I Dropped Out of Marine Bootcamp
And I Never Talk About How It Felt
I have a confession to make. I joined the Marines and went into Bootcamp right after high school. If that surprises you, then what do you think when I tell you that I dropped out?
I quit Marine Bootcamp.
But only after most of my training was complete, and with an extended stay on Parris Island in South Carolina to pay for my conduct.
I watched my platoon graduate while I awaited my fate.
To say I was clueless when I convinced my parents (with little effort) to let me join the Marines, would be a serious understatement. I was a troubled teenager with mental health issues and a big old chip on my shoulder.
And I was only 17 when the recruiter came out to enlist as many students as possible from our tiny school in Pearcy, Arkansas.
It was 1981, the first year that women started training for combat.
Welcome to Parris Island South Carolina
We'd partied all the way there, young men and women leaving small towns from all over the mid-west and south to start a new and exciting adventure. After a wild night at a motel near the Greyhound station, they separated us into groups by gender. Then we boarded buses and rode off into the great unknown.
The landscape took on a surreal light at sunrise as the Greyhound bus rolled onto Parris Island military base in the pouring down rain. There was a yellow-green glow from the lights lining the insurmountable electric fences surrounding my new home.
I was in no way prepared for what was about to happen.
Bootcamp started the moment that the bus door creaked open, and the Drill Instructor came roaring in to welcome us to hell. Although we'd traveled for a couple of days and arrived at sunrise, we weren't about to get a nap.
Off the bus. Off the bus now! What are you waiting for, your mama? Well, your mama ain't here private. I'm your mama, your daddy, and YOUR WORST GODDAMN NIGHTMARE!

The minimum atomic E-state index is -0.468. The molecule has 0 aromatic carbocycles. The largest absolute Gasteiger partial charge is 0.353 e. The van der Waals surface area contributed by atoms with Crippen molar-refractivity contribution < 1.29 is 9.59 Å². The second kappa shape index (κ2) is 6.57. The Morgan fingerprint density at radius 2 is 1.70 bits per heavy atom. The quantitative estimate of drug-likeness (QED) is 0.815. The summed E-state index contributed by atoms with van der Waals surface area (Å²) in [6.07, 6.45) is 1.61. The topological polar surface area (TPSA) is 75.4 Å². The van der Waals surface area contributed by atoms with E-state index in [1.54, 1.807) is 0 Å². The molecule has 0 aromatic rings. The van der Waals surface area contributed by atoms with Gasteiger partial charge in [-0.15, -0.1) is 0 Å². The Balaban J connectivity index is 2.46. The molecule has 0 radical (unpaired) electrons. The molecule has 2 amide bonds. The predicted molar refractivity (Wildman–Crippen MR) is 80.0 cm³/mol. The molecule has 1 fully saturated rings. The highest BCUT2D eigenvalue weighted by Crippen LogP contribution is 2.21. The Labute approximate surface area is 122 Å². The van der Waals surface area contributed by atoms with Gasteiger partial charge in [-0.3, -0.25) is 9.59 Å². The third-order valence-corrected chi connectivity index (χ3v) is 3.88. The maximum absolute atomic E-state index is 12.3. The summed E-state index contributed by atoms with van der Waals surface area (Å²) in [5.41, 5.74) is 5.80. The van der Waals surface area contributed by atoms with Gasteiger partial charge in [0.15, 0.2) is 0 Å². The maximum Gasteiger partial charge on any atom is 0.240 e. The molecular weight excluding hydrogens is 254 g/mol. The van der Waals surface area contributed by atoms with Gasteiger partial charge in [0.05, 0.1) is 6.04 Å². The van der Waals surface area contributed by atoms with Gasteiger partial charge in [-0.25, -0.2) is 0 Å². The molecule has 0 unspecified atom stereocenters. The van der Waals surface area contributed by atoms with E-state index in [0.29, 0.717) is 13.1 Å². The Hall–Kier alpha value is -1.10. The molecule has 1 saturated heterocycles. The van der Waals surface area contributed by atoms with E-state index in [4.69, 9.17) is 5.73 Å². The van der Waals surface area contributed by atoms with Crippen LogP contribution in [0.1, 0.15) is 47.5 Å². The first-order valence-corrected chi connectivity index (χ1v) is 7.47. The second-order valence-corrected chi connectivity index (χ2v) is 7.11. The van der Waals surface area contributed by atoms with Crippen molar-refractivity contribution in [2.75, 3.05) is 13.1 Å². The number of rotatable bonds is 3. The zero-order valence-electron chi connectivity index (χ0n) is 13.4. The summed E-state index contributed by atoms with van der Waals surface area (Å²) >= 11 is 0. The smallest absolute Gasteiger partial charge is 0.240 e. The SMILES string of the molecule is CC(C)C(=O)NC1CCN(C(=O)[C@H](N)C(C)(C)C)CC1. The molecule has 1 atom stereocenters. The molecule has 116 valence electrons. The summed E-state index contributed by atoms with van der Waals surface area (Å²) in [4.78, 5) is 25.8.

We're gonna take you slimy civilians and make you MARINES. OOO. RAH!
She wasn't joking. She was my worst nightmare. And I was trapped.
Coming from an abusive home, I knew at that moment this wasn't what I signed up for, but how could I not have known that beforehand?
What was I thinking?
For one, we didn't have the internet. That meant I only had the words of adults to guide me.
I thought that Marines were there to serve and protect. I believed it would be honorable to join this institution that my dad had also served in—my abusive father, who ruled his house with an iron fist. Really? Did I not see how some of his anger could have come from things he'd seen and done?
My best explanation is this:
I wanted to get away from the small town I lived in, and the recruiter said that I could train to be a military illustrator once I had shown them my portfolio. I would go to Colorado to learn to be a professional artist right after Bootcamp.
Yes, I believed him and took my portfolio with me all the way to Parris Island. After taking all of the required tests, I qualified for the special training program that paid over twice as much as regular enlisted.
Of course, I signed the papers.
5 AM Wake Up
In 1981, woman Marines trained with different types of weapons and developed a variety of field skills in an intensive ten-week program divided into three phases.
The training phase was grueling with physical conditioning and daily drills. But, for the first time in my life, my six-foot-tall build was an advantage. I got into great shape fast. Plus, I was underweight (according to them) when I went in, so I always got to hit the chowline first and eat a special high-calorie diet.
All the extra work made me hungry, so I was grateful for the extra servings.
We also had classroom training in first aid, Marine Corps history, and traditions, uniform regulations, and water safety survival training.
In the second training phase, we took classes on nuclear, biological, and chemical defense. And in a strange twist, learned how to apply make-up as per military standards.